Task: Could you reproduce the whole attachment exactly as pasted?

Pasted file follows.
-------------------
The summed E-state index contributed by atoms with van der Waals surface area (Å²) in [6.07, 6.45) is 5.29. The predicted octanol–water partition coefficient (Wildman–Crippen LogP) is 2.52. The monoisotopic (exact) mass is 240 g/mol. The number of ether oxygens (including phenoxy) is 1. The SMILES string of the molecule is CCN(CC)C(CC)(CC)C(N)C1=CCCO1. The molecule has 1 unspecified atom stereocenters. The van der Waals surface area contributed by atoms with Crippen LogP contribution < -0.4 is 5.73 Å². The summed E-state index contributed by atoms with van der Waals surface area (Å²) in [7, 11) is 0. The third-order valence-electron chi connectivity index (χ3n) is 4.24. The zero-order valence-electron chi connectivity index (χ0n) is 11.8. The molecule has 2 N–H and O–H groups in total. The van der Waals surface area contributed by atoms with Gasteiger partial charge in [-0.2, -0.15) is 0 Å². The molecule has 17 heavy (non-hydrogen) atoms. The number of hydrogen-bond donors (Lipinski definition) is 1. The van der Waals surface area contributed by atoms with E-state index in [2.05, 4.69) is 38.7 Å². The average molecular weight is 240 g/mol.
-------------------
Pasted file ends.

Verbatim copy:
The summed E-state index contributed by atoms with van der Waals surface area (Å²) in [6.07, 6.45) is 5.29. The predicted octanol–water partition coefficient (Wildman–Crippen LogP) is 2.52. The monoisotopic (exact) mass is 240 g/mol. The number of ether oxygens (including phenoxy) is 1. The SMILES string of the molecule is CCN(CC)C(CC)(CC)C(N)C1=CCCO1. The molecule has 1 unspecified atom stereocenters. The van der Waals surface area contributed by atoms with Crippen LogP contribution < -0.4 is 5.73 Å². The summed E-state index contributed by atoms with van der Waals surface area (Å²) in [7, 11) is 0. The third-order valence-electron chi connectivity index (χ3n) is 4.24. The zero-order valence-electron chi connectivity index (χ0n) is 11.8. The molecule has 2 N–H and O–H groups in total. The van der Waals surface area contributed by atoms with Gasteiger partial charge in [-0.2, -0.15) is 0 Å². The molecule has 17 heavy (non-hydrogen) atoms. The number of hydrogen-bond donors (Lipinski definition) is 1. The van der Waals surface area contributed by atoms with E-state index in [2.05, 4.69) is 38.7 Å². The average molecular weight is 240 g/mol.